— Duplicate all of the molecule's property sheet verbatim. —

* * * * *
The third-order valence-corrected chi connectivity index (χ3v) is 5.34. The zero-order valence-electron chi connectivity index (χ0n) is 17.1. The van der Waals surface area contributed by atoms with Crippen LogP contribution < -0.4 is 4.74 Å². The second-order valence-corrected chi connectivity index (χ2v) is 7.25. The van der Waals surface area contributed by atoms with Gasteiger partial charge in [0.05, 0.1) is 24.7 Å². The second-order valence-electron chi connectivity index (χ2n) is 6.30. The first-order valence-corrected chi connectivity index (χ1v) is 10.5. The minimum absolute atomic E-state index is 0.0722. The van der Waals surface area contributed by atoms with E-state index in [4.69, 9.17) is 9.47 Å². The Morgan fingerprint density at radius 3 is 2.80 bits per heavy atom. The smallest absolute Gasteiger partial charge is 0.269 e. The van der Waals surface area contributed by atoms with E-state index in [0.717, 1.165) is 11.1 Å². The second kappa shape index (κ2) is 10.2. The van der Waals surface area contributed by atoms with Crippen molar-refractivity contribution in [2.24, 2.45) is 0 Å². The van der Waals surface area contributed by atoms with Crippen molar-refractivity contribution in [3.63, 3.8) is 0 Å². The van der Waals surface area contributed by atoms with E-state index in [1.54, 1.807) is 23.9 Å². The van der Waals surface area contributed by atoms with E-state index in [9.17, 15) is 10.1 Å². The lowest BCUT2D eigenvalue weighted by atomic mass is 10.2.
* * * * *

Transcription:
The third-order valence-corrected chi connectivity index (χ3v) is 5.34. The zero-order valence-electron chi connectivity index (χ0n) is 17.1. The van der Waals surface area contributed by atoms with Crippen LogP contribution < -0.4 is 4.74 Å². The second-order valence-corrected chi connectivity index (χ2v) is 7.25. The van der Waals surface area contributed by atoms with Gasteiger partial charge in [0.05, 0.1) is 24.7 Å². The second-order valence-electron chi connectivity index (χ2n) is 6.30. The first-order valence-corrected chi connectivity index (χ1v) is 10.5. The minimum absolute atomic E-state index is 0.0722. The van der Waals surface area contributed by atoms with E-state index in [4.69, 9.17) is 9.47 Å². The Morgan fingerprint density at radius 3 is 2.80 bits per heavy atom. The smallest absolute Gasteiger partial charge is 0.269 e. The van der Waals surface area contributed by atoms with E-state index in [0.717, 1.165) is 11.1 Å². The second kappa shape index (κ2) is 10.2. The van der Waals surface area contributed by atoms with Crippen molar-refractivity contribution in [2.24, 2.45) is 0 Å². The van der Waals surface area contributed by atoms with Crippen molar-refractivity contribution in [3.63, 3.8) is 0 Å². The van der Waals surface area contributed by atoms with E-state index in [1.54, 1.807) is 23.9 Å². The van der Waals surface area contributed by atoms with E-state index in [9.17, 15) is 10.1 Å². The lowest BCUT2D eigenvalue weighted by atomic mass is 10.2.